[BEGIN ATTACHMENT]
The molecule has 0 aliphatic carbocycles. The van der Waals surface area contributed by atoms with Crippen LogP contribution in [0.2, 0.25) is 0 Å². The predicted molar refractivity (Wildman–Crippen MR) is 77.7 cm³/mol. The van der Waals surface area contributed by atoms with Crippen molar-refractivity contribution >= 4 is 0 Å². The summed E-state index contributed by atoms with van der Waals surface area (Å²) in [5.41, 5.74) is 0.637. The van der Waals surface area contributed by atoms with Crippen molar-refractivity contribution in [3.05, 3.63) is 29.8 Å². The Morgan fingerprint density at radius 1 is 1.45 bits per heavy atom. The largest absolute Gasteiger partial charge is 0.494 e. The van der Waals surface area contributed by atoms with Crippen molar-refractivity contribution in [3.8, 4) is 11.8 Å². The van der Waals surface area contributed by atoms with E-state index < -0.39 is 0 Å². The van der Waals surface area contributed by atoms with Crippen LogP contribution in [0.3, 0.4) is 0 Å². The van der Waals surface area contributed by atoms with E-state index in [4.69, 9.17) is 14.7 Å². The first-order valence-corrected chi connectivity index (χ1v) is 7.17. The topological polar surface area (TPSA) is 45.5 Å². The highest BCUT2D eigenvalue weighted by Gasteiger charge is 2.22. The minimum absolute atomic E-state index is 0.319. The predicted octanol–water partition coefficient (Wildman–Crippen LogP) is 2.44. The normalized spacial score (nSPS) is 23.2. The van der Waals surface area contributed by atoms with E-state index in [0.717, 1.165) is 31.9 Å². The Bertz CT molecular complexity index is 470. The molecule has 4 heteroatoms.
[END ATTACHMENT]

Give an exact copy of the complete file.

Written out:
The molecule has 0 aliphatic carbocycles. The van der Waals surface area contributed by atoms with Crippen LogP contribution in [0.2, 0.25) is 0 Å². The predicted molar refractivity (Wildman–Crippen MR) is 77.7 cm³/mol. The van der Waals surface area contributed by atoms with Crippen molar-refractivity contribution >= 4 is 0 Å². The summed E-state index contributed by atoms with van der Waals surface area (Å²) in [5.41, 5.74) is 0.637. The van der Waals surface area contributed by atoms with Crippen molar-refractivity contribution in [3.05, 3.63) is 29.8 Å². The Morgan fingerprint density at radius 1 is 1.45 bits per heavy atom. The largest absolute Gasteiger partial charge is 0.494 e. The van der Waals surface area contributed by atoms with Crippen molar-refractivity contribution in [3.8, 4) is 11.8 Å². The van der Waals surface area contributed by atoms with E-state index < -0.39 is 0 Å². The van der Waals surface area contributed by atoms with Crippen LogP contribution in [0.3, 0.4) is 0 Å². The van der Waals surface area contributed by atoms with E-state index in [4.69, 9.17) is 14.7 Å². The first-order valence-corrected chi connectivity index (χ1v) is 7.17. The topological polar surface area (TPSA) is 45.5 Å². The highest BCUT2D eigenvalue weighted by Gasteiger charge is 2.22. The minimum absolute atomic E-state index is 0.319. The predicted octanol–water partition coefficient (Wildman–Crippen LogP) is 2.44. The normalized spacial score (nSPS) is 23.2. The van der Waals surface area contributed by atoms with E-state index in [0.717, 1.165) is 31.9 Å². The Bertz CT molecular complexity index is 470. The molecule has 4 heteroatoms.